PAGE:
Last year in Savannah, Food Day was celebrated with a large scale outdoor festival. We got off to an early start on October 22nd, the Saturday before Food Day. The early date seemed to work in our favor, as we had perfect weather and great attendance. We were particularly happy with the strong attendance from the local neighborhoods that were comprised primarily of the low income demographic which we were deliberately targeting.
This was surely in part because of the heavy advertising partnerships we developed, which included advertising in all 60 public transit buses, the local alternative weekly paper, the local African-American community paper, and commercials on our local government channel, ABC affiliate, Fox affiliate, and Clear Channel affiliate. Our ground team was also able to connect with several schools in the area, where we were able to distribute promotional materials and work with teachers to offer incentives to their students for attendance at the festival.
We estimate that over 7,500 people came out for the festival and over 400 people engaged in the 16 different workshops that ranged in topics from cooking, to gardening, to health and home.
Some highlights of the workshops included local chefs from Savannah’s finest restaurants, who conducted cooking classes on how to cook with seasonal local vegetables. Prominent local musicians also contributed their time to perform, including the McIntosh County Shouters, who had recently performed at the Kennedy Center and Library of Congress.
Proclamations were also secured from the State of Georgia, Chatham County, and The City of Savannah. Our county commissioner was also on hand to present us with the county proclamation and inaugurate the first Savannah Food Day Festival.
It was official: Food Day was recognized at all levels of government and is here to stay!
For 2012, we will be having the festival on October 28th, the Sunday after Food Day. This event is poised to once again be one of the largest in the nation and we anticipate it to be twice as large as our inaugural event from 2011. By moving the event to the weekend and bringing it closer to Halloween, we are hoping that this will boost attendance from families and children.
While last year’s focus was on boosting attendance from a low income demographic, this year the focus is on families and students. By building a partnership with the local public school system, we aim to offer a healthy and safe alternative for children to celebrate Halloween as a family. Its going to be Food Day Festival meets Fall Festival: games for the kids, farm animals, (healthy) cake walk, costume contest…you get the idea. The thing about staging successful events is that it all comes down to boosting attendance. If you are hoping to raise awareness for the issues you care about, the best way to increase exposure is with a carrot on a stick.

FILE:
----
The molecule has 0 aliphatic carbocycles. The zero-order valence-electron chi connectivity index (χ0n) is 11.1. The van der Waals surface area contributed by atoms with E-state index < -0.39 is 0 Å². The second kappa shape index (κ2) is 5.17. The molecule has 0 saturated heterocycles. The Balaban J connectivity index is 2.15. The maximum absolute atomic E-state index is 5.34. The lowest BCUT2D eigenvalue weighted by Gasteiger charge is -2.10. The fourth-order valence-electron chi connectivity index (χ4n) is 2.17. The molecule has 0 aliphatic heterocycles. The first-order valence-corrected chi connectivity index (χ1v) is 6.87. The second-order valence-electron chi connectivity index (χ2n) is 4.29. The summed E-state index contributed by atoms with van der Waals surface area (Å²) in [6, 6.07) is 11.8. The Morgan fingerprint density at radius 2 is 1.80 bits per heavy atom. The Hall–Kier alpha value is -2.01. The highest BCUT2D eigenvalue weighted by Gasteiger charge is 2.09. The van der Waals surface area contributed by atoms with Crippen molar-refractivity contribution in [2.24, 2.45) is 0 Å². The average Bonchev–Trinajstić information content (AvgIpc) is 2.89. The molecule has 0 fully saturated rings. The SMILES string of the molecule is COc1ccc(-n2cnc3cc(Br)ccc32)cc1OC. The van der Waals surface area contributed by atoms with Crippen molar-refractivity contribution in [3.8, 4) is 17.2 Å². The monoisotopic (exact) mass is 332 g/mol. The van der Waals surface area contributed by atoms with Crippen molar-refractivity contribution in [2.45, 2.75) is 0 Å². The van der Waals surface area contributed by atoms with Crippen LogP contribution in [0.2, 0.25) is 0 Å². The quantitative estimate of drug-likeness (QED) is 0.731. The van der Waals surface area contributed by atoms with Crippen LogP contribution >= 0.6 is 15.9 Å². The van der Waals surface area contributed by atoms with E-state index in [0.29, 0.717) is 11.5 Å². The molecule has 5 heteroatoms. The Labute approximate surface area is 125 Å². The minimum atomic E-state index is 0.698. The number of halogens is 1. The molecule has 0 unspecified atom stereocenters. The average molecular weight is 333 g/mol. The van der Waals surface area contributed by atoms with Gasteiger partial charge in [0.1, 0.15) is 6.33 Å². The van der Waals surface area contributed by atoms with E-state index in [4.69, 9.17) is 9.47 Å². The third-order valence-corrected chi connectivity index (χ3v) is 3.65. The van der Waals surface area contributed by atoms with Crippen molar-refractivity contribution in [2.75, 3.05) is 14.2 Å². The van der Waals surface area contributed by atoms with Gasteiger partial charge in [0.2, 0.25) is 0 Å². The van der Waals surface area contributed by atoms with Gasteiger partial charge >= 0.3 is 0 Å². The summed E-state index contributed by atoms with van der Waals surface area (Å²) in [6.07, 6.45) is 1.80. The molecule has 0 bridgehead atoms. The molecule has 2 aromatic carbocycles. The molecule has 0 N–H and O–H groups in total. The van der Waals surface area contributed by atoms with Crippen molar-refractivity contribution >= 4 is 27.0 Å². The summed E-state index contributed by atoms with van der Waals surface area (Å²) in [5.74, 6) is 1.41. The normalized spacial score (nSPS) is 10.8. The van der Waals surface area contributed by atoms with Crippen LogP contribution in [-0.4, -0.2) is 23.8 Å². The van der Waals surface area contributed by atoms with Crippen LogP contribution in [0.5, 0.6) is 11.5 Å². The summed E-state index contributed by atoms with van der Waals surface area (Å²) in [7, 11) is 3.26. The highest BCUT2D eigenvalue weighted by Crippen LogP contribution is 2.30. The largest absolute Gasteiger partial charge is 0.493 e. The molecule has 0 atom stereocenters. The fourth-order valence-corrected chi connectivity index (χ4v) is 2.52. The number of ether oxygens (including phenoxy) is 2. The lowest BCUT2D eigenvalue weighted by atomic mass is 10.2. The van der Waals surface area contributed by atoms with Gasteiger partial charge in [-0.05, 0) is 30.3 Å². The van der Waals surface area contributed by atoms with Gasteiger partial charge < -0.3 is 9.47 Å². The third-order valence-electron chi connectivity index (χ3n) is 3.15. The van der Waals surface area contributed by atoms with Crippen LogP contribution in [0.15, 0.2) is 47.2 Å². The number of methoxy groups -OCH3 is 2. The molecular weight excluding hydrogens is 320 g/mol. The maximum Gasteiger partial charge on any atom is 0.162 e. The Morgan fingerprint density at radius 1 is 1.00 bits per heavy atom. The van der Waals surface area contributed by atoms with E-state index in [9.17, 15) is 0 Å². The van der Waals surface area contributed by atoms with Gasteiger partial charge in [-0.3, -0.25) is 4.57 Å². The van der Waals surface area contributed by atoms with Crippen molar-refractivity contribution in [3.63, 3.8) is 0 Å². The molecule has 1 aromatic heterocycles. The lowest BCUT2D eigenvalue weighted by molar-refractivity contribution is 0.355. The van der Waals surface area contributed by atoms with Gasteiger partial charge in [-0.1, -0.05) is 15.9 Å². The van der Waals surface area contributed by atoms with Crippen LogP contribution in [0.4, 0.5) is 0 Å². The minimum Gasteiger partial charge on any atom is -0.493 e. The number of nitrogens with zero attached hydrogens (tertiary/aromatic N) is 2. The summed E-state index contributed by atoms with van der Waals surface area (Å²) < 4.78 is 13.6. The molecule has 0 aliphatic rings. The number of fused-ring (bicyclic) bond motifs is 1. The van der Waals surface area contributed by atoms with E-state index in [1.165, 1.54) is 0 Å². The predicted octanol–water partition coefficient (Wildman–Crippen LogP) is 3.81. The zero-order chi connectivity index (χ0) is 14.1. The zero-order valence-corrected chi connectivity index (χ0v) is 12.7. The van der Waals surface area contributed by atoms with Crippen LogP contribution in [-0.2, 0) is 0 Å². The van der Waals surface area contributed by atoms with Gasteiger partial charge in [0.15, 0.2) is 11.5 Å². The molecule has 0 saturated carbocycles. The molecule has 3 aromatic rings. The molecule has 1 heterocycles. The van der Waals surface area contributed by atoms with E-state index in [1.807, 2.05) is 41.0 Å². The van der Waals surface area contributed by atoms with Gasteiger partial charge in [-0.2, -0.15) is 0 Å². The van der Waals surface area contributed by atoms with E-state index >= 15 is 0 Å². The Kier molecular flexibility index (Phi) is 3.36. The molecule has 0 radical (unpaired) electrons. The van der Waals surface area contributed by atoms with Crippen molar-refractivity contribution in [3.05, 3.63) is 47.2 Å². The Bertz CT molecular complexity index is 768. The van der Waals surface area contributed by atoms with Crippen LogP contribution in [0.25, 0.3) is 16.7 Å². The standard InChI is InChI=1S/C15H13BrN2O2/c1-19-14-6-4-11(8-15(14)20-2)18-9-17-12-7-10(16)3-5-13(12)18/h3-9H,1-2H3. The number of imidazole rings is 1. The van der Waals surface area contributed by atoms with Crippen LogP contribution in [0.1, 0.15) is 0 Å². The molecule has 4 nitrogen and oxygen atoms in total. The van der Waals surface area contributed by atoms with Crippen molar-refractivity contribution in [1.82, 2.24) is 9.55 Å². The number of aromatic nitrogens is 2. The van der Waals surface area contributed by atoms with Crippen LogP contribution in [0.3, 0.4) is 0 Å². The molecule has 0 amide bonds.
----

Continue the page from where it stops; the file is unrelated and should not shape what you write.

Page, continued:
Sometimes you have to offer more incentives for people to attend an event. Giving someone one more reason to spend their time at your event, boosts attendance and ultimately means more people hearing your message and being exposed to the priorities of Food Day.
So how does one create or even begin to start planning for a large scale event?
In addition to using the official Food Day Organizers guide (a very well put together resource), Here are a few additional tips to help anyone interested in staging a Food Day event:
1. Don’t be shy “make the ask”:
Talk to your local media outlets about sponsoring, providing advertising or coverage of your event. The media actually stays pretty hungry for good news and likes to boost their public image. You may be able to get advertising for your event donated to you in exchange for listing them as a sponsor. When you have some advertising secured, start soliciting business owners for sponsorship as well. (Don’t forget to thank them publicly and in your promotional materials!)
Remember, before you spend money on anything, always see if you can get it donated to first.
2. Its 2012, use the digital tools available to you:
There are dozens of project management websites out there that will help you stay organized and collaborate more effectively with a group. Stop hunting through endless streams of email conversations and paper notes! Personally, we just started using the web service, ZOHO Projects.
Start building an email list to get the word out. Start with your own, then ask others if they would be willing to share theirs. Once you have compiled them all together, use a mass email service like Constant Contact.
3. Child labor laws don’t apply:
Put those kids to work! They can help create flyers and promote via Social media, with teens being especially adept at this. Children are walking and talking billboards, if you can get them excited about an event, you can be assured that they will tell all their friends. Kids can also help distribute flyers and communicate with their schools about joining in.
Ultimately, I believe Food Day is all about raising awareness and support of the priorities set forth by Food Day. Events are the perfect setting for this and should be enjoyable as well as educational. The larger the event, the more awareness we can achieve. I challenge everyone to continue to build their own events progressively larger with each year. The more difficult the task, the more rewarding is the goal. Good luck!
About the Author: Rene Teran is the director of the Savannah Food Day Festival and owner of Well FED Magazine, an independent food, dining and sustainable living magazine.
Feel free to contact Rene with any questions at: email@example.com
For more information on the Savannah Food Day Festival, visit: http://www.wellfedsavannah.com